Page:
The following morning Theo and I dismantled 1264 again (we are getting pretty slick at this now!) but took the opportunity to discuss the engine controls with Jean Munn, Dodge Bailey, and Andy and Phil from the Shuttleworth team. We decided to reposition the fine control valve closer to the engine so that the engine would respond faster when the valve was closed. I’d originally discounted this idea because the pushrod would have been very close to your left foot, and the one might have interfered with the other, but that was before I knew which way up the valve should go…

This time the solution seemed obvious and mounting it on the front of the rear engine mount proved to be extremely simple; I could even re-use the mounting brackets.

We also dismantled the bloctube and Phil dug out all his other ones for comparison. The outcome of this was a decision to adjust the position of the jet in the bloctube with a small spacer to allow the air slide to close completely – something it can’t currently do. We hope this will help the bloctube to close completely when the control is shut.

We managed to achieve a great deal of this in the morning, and then spent the afternoon packing the aircraft in the trailer. After that I towed it to Bicester without any problems at all.


We needed to get a few bits of machining done so I popped in to see Ian Harris, who – as always – was very helpful, and Theo went to see Paul Grellier who found us a suitable piece of 3/8in tube for the fine control pushrod. By the end of the day we had everything we’d need to  complete the work required, and we were all set to take Wednesday off and go down on Thursday, stay over, and be ready for the first flight on Friday evening or Saturday morning.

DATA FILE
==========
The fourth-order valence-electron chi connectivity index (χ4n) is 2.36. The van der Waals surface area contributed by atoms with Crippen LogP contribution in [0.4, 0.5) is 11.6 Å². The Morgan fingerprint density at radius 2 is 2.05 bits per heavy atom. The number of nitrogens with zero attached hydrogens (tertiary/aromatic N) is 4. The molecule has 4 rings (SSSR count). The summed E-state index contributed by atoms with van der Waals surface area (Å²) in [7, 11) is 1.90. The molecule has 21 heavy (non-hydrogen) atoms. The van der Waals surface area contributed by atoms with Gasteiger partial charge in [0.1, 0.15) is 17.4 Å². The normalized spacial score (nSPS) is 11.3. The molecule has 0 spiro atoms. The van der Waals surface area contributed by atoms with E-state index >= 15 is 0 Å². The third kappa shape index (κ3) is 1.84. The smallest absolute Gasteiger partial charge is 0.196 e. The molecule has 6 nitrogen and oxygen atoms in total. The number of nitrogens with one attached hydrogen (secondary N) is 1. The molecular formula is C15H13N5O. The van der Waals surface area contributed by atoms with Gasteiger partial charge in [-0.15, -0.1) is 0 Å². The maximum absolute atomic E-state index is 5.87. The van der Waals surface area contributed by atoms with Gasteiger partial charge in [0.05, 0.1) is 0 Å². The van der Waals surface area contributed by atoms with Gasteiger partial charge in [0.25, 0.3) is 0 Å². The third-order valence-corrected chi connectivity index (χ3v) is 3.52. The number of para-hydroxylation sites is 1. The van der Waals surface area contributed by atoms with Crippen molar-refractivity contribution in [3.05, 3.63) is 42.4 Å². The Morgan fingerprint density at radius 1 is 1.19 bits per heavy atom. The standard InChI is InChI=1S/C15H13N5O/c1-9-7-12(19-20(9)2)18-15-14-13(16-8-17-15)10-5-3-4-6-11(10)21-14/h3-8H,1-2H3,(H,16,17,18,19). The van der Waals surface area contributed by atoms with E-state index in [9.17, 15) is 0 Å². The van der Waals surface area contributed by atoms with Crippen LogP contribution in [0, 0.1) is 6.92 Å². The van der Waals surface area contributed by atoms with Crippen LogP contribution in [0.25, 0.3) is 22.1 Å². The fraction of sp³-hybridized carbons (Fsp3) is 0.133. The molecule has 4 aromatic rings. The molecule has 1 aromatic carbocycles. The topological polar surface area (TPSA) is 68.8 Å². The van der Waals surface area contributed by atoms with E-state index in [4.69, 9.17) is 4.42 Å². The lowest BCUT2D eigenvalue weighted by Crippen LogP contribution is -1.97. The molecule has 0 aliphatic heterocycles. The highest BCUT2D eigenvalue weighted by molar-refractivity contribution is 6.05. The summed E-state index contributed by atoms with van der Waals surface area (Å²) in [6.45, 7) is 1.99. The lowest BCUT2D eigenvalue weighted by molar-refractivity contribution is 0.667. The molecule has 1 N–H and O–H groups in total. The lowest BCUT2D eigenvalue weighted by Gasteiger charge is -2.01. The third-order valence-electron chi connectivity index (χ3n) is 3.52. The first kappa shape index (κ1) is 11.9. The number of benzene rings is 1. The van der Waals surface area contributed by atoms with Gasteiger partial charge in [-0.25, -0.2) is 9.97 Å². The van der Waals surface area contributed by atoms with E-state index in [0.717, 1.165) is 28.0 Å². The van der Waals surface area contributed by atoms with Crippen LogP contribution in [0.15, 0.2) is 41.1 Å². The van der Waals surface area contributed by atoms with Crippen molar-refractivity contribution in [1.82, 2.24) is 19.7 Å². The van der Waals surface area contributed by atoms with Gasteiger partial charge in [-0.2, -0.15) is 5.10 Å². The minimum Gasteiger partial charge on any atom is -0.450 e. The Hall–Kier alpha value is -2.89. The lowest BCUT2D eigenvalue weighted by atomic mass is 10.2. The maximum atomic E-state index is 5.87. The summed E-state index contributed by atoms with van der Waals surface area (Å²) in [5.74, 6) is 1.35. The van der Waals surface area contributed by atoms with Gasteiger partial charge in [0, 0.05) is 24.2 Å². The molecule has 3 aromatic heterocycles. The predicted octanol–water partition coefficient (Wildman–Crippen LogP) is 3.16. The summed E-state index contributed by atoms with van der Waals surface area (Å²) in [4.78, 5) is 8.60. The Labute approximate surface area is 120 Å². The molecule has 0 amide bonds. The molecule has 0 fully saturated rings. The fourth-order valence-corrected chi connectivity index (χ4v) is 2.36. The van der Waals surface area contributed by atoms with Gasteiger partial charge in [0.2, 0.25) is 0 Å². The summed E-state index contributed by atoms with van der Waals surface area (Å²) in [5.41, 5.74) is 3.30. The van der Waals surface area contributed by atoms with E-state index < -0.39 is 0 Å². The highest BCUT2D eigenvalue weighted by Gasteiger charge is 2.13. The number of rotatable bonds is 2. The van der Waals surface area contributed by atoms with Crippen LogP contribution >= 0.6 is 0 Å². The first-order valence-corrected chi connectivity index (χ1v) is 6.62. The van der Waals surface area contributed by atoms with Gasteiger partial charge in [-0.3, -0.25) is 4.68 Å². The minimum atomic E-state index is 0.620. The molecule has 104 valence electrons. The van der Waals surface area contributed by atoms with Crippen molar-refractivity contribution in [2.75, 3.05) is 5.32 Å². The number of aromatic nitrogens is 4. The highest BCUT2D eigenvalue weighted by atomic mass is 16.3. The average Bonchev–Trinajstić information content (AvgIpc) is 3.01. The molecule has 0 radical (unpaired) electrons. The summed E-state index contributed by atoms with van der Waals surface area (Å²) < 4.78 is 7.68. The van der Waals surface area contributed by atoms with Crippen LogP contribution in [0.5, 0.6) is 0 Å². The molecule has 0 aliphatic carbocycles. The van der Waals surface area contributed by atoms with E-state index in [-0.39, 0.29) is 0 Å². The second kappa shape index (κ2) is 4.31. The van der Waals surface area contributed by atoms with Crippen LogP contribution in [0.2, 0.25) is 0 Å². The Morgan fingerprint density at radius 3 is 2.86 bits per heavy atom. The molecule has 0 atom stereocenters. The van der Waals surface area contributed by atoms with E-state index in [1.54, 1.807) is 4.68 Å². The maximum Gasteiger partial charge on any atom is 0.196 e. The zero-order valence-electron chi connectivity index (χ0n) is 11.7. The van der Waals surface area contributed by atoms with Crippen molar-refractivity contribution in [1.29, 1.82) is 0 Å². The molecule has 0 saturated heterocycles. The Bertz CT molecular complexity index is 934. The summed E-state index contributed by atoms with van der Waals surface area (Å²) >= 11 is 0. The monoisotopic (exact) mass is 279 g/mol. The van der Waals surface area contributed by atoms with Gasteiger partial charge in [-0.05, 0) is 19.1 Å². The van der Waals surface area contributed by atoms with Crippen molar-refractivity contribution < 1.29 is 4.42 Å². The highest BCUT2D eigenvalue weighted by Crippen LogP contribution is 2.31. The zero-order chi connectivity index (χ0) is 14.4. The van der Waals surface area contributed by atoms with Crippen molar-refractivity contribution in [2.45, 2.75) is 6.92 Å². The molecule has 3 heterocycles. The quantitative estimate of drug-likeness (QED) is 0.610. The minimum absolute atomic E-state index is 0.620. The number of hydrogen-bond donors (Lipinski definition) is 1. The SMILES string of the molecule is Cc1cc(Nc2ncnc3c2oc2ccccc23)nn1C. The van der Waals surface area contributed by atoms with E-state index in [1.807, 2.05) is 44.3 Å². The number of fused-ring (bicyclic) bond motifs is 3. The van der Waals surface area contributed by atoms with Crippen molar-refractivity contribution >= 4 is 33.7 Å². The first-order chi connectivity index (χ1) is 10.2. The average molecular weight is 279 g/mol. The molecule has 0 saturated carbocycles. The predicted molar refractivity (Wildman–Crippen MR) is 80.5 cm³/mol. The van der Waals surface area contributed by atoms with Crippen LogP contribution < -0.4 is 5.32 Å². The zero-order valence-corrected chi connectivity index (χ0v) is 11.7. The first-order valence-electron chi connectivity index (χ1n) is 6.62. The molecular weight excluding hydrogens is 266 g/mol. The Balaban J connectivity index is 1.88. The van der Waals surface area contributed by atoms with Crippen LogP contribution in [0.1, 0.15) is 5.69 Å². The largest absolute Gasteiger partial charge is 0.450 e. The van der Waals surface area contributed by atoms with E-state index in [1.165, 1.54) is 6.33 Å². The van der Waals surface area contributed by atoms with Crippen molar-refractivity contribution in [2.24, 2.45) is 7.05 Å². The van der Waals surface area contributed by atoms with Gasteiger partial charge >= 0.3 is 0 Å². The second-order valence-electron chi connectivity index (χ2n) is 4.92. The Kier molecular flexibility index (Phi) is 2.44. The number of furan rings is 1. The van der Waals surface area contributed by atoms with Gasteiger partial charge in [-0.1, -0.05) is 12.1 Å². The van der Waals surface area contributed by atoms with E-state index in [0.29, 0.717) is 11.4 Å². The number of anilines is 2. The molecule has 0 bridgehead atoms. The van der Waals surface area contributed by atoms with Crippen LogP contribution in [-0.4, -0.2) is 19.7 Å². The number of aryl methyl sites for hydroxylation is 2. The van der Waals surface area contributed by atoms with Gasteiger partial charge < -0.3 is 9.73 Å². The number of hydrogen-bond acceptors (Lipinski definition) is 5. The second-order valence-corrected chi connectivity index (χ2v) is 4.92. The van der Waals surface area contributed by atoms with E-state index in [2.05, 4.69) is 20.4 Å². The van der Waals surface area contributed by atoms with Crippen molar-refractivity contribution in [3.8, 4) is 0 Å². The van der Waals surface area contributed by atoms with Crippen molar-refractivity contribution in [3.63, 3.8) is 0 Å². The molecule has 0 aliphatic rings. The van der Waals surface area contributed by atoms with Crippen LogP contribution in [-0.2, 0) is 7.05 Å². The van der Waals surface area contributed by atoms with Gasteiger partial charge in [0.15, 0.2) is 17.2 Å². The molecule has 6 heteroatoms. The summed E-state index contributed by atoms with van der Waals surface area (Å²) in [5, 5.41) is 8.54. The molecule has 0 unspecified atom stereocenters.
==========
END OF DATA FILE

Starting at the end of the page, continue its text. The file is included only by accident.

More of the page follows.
But overnight, Gene DeMarco got in touch to say that Thursday and Friday were more convenient for him, so the morning saw a hurried consultation with the weather gods, who seemed to think the Thursday evening would be suitable, then a hurried phone call to Theo who managed to rearrange his appointments, with Rick and Stephen Saunders the film producer, all of whom were okay with the changes. And so Theo and I have spent the day at Bicester and tonight 1264 is sat in the hangar at Bicester, fully rigged, all wirelocked and ready to fly, changes made to the engine controls, and tomorrow we just have to run the engine  to see how it works and let the rigging shake itself down, readjust the rigging if necessary, and by then Gene should be there to see if we can get air under the wheels…





From → Shows

  1. Mick Lomax permalink

    The best of British luck to you all, it’s been a fascinating journey to follow.

  2. Errol Cavit permalink

    Fingers crossed it all comes together!

  3. Andy Craddock permalink

    Hope all goes well tomorrow, I have everything crossed for you.
    It was good to see you all on the weekend and hope to catch up again soon with a finished model. Pictures look great.

  4. Andy Craddock permalink

    Well done everyone what a fantastic achievement you should all be very proud of yourselves.

  5. Certainly very relieved! Gene is a magnificent pilot, and we are very grateful to him. He said the undercarriage was pretty fragile, and you have to be very careful with it…